One of my libertarian friends was objecting to the 9/11 memorial being conducted today. So I decided to re-post a VERY old post I wrote in February 2009 when I was just starting out blogging. In it, I explain why I became so conservative on foreign policy after 9/11. Watching the response of the secular left and libertarians to the attack (blame America and praise terrorists) turned me into a hawk.
Democrats have a reputation for not taking defense and counter-terrorism seriously. According to this post over at the American Thinker, the 9/11 tragedy was mostly due to a failure in intelligence caused by a “wall” between different intelligence-gathering organizations.
Gorelick, an appointee of Bill Clinton, is the one who constructed the wall of separation that kept the CIA and the FBI from comparing notes and therefore invading the privacy of nice young men like, say, Muhammed Atta and Zacarius Moussaoui. While countless problems were uncovered in our intelligence operations in the wake of 9-11, no single factor comes close to in importance to Jamie Gorelick’s wall.
In fact, it was Gorelick’s wall, perhaps more than any other single factor, that induces some people to blame Clinton himself for 9-11 since he appointed her and she acted consistent with his philosophy of “crime fighting.” She put the wall into place as Deputy Attorney General in 1995.
Now let’s see how a Republican president responded to a terrorist attack.
George W. Bush
George W. Bush’s bold action abroad gave us 7 years free from terrorist attacks on American assets. If there is one thing that deters future attacks, it is military invasions of countries that support and/or harbor terrorists. They understand military force. For Bush, one terrorist attack was enough to get us to respond with force.
As a result of the Bush doctrine of invading states suspected of developing and/or proliferating WMDs, Libya discontinued its weapons program and invited inspectors to come in and cart away all of its research equipment. That was the Bush doctrine – which Libya believed only because they saw that we were willing to back up our demands with force. We can have peace if our enemies believe that we have the will to go to war, and that our enemies fear that they will lose that contest.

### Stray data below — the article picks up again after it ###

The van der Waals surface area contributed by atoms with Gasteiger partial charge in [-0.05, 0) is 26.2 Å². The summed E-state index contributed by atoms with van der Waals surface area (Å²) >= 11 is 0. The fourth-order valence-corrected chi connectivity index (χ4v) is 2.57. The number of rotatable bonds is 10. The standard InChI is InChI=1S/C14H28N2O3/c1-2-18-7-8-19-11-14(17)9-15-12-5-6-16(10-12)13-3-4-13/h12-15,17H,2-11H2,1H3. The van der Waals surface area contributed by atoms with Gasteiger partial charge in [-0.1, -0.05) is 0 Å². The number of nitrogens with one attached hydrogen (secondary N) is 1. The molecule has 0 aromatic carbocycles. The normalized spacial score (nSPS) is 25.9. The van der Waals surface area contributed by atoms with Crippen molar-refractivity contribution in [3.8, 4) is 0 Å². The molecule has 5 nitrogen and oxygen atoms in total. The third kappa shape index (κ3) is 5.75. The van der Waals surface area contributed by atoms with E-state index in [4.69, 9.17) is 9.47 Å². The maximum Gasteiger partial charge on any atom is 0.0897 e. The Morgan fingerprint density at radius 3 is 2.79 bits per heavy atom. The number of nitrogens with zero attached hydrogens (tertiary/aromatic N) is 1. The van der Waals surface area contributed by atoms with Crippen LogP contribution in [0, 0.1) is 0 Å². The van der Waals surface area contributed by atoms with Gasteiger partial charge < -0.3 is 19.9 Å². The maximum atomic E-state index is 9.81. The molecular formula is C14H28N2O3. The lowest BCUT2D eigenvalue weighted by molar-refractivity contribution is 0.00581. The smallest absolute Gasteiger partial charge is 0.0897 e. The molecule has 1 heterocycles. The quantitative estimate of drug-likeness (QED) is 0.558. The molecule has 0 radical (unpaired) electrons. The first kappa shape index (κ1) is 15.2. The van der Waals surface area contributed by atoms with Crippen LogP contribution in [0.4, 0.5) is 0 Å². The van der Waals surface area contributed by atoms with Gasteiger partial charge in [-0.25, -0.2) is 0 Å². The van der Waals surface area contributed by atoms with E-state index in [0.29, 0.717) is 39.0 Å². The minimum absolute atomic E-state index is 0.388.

Contrast George W. Bush’s immediate response to terrorism with Democrat Bill Clinton. According to Byron York, we had four terrorist attacks during Clinton’s presidency.
So Clinton talked tough. But he did not act tough. Indeed, a review of his years in office shows that each time the president was confronted with a major terrorist attack — the February 26, 1993, bombing of the World Trade Center, the Khobar Towers attack, the August 7, 1998, bombing of U.S. embassies in Kenya and Tanzania, and the October 12, 2000, attack on the USS Cole — Clinton was preoccupied with his own political fortunes to an extent that precluded his giving serious and sustained attention to fighting terrorism.
How did Clinton respond to these four attacks? According to this interview with Richard Miniter, President Clinton was much less aggressive than Bush was, during his two terms. Bush’s administration did not fear public opinion, but Clinton’s administration did. Miniter lists sixteen of the Clinton administration’s failures to treat terrorism as a serious threat. Below, I cite my favorites. Read the whole list!
Lopez: In sum, how many times did Bill Clinton lose bin Laden?
Miniter: Here’s a rundown. The Clinton administration:
[…]4. Did not militarily react to the al Qaeda bombing in Riyadh, Saudi Arabia.
[…]7. Objected to Northern Alliance efforts to assassinate bin Laden in Afghanistan.
8. Decided against using special forces to take down bin Laden in Afghanistan.
[…]11. Clumsily tipped off Pakistani officials sympathetic to bin Laden before a planned missile strike against bin Laden on August 20, 1998. Bin Laden left the camp with only minutes to spare.
12-14. Three times, Clinton hesitated or deferred in ordering missile strikes against bin Laden in 1999 and 2000.
15. When they finally launched and armed the Predator spy drone plane, which captured amazing live video images of bin Laden, the Clinton administration no longer had military assets in place to strike the archterrorist.
16. Did not order a retaliatory strike on bin Laden for the murderous attack on the USS Cole.
When you look at the facts, we begin to understand why Democrats perform so poorly on national security issues.
Peace Through Strength
Republicans, on the other hand, believe in peace through strength.
In foreign policy, Reagan sought to achieve “peace through strength.” During his two terms he increased defense spending 35 percent, but sought to improve relations with the Soviet Union. In dramatic meetings with Soviet leader Mikhail Gorbachev, he negotiated a treaty that would eliminate intermediate-range nuclear missiles. Reagan declared war against international terrorism, sending American bombers against Libya after evidence came out that Libya was involved in an attack on American soldiers in a West Berlin nightclub.
I’ve been reading a lot about the run up to World War 2 lately. And what I discovered was that leading figures in the governments of both the Germany and Japan (in their correspondence) believed that no one in the West would stop them for being aggressive. So, in the 1930s, both Germany and Japan took aggressive actions against their neighbors. For example, Germany and Japan both seized territory from their peaceful neighbors. We got into a world war because we didn’t deter these early aggressive actions. That’s why we had to fight against a much stronger enemy in a world war – we gave them time to build up while we did nothing to prepare.
The differences between the two political parties could not be more clear. Weakness provokes war. Wars start when our enemies believe that they can strike us with impunity. Military strength, and the will to use it, deter aggression.